CP Dispatch: OK, now for the million dollar question—how did you drum up support for the new building, especially the financial support? Who were your benefactors?

Chief Burack: Actually, it was the 2 ½ million dollar question. That’s the amount the taxpayers of Milliken approved in the 2006 bond election to pay toward the building. I attribute that success, first, to the baseline who instinctually supports their local police, but second, and more important, I attribute it to a community that supports its police officers because of the service we provide and who we are. Community members, and officers on their off-duty time, and spouses went door to door to every residence in town to campaign for bond passage. It’s not easy to persuade taxpayers to increase their personal financial burden especially in these economic times but we did it because of our relationship with our residents. And we helped sell it by leveraging numerous additional grantors: we received nearly $600,000 in energy impact funds due to taxes on oil and gas production in our town limits. Later grants were obtained from USDA Rural Development grant and USDOJ JAG funds; from USDOJ COPS to underwrite a focus group, from Victim Assistance to furnish interview rooms, from Great Outdoors Colorado to construct the Cops & Kids Park next door, and from Target and Barnes & Noble who contributed toward our kid-friendly lobby and library. The community has been very supportive throughout the project because they have seen our downtown transform.

CP Dispatch: There are some folks who might think Milliken’s building concept could only work for small police agencies. What would you say to them? Are any of the ideas that were implemented in Milliken transferrable to a mid-size or larger police agency?

Chief Burack I think this question points out the key revelation—it’s not about agency size at all, small, medium, or large; the concepts pioneered in Milliken are equally applicable to big or small, and everything in between. The right question is whether this concept works for big, medium, or small police stations, and the innovation here is that it works best when designed for a neighborhood- oriented delivery model, and matches the size and scale of the neighborhood, whether in the smallest village or the largest city. Cities after all are just a series of neighborhoods.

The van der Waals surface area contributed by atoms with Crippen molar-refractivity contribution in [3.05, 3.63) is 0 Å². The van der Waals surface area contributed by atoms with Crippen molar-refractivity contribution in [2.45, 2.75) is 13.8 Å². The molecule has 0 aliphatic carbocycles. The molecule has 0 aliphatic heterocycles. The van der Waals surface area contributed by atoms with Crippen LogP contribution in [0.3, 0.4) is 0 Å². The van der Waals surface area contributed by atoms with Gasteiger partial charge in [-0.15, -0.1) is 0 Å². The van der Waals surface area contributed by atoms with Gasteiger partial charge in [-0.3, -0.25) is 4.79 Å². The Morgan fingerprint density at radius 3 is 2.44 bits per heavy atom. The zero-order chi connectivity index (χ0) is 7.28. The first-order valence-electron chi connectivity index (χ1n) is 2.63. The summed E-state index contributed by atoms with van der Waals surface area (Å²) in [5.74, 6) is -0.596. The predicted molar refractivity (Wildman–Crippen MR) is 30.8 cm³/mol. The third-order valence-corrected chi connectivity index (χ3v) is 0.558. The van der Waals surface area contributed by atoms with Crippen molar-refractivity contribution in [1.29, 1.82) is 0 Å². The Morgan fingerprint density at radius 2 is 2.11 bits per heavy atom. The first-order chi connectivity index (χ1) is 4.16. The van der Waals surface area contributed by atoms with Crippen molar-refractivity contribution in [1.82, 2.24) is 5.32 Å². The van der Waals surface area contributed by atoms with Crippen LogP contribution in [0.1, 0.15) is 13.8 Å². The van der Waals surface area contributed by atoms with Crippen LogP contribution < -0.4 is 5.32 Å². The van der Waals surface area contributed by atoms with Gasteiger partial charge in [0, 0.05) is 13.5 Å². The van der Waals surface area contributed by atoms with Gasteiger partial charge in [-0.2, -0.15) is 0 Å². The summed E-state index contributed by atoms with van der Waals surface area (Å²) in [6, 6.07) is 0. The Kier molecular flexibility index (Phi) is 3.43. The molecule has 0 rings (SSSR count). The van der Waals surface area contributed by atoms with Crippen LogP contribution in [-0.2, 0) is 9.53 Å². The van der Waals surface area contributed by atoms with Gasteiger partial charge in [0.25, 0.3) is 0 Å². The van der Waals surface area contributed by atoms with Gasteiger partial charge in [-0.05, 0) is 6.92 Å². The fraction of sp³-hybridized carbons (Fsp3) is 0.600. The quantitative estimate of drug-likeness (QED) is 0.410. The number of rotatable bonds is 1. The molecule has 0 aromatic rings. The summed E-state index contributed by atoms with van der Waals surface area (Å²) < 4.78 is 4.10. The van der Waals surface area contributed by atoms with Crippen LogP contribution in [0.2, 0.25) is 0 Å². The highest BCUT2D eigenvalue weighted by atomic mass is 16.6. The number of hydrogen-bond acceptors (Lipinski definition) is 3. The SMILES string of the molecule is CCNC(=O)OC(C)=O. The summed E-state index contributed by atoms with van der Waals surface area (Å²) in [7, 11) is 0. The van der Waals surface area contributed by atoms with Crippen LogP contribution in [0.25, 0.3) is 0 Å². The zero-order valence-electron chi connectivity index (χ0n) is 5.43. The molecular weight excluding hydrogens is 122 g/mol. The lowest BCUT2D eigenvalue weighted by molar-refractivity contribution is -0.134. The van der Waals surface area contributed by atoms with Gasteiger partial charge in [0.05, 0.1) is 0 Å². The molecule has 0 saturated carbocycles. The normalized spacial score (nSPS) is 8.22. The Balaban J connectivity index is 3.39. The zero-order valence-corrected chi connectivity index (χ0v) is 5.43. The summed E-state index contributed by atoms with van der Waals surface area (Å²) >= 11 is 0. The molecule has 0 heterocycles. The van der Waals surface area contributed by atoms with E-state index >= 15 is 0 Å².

What if we deployed America’s police officers to decentralized community police stations that anchor neighborhoods instead of what we effectively do now to consolidated patrol bases? The impulse over the last couple decades to create police storefronts and substations is part of the effort to make our officers neighborhood-based and take them closer to the community. But, the facilities generally are not safe, full-service 24/7 police stations, and they aren’t designed to project control over the neighborhood.

The sustainability discussion at the federal level has now gone beyond environmental and acknowledged that housing and transit are key if we’re to create walkable neighborhoods where people want to live and shop. One missing element is the neighborhood police station that contributes safety and security to the mix. Arguably, we have gone in the opposite direction pursuing efficiency in police services through the sometimes mistaken belief in consolidation. But we’re not making widgets. Real efficiency in policing is derived from a personal and sustained connection to the community that is more effective in generating local public safety and homeland security. Efficiency comes from harnessing the architectural power of the site and police building to generate an area of influence in the neighborhood. A transient officer in a patrol car can never be expected to provide that. In other words, our current service delivery model is mostly premised on taking services to the citizen by dispatching a patrol car. I’d argue lots of citizens don’t want police services brought to them; they will not seek help or offer information unless they can go to a 24/7 accessible, friendly neighborhood station. If we really believe in community policing, then we must put police in the community.

Perhaps the best way to understand why agency size itself is irrelevant is to look at Japan—the National Police Agency is huge, nearly 300,000 personnel, but they are deployed in 13,000 neighborhood kobans and chuzaisho—neighborhood street-level police stations.

Contact Jim at 970.660.5047 or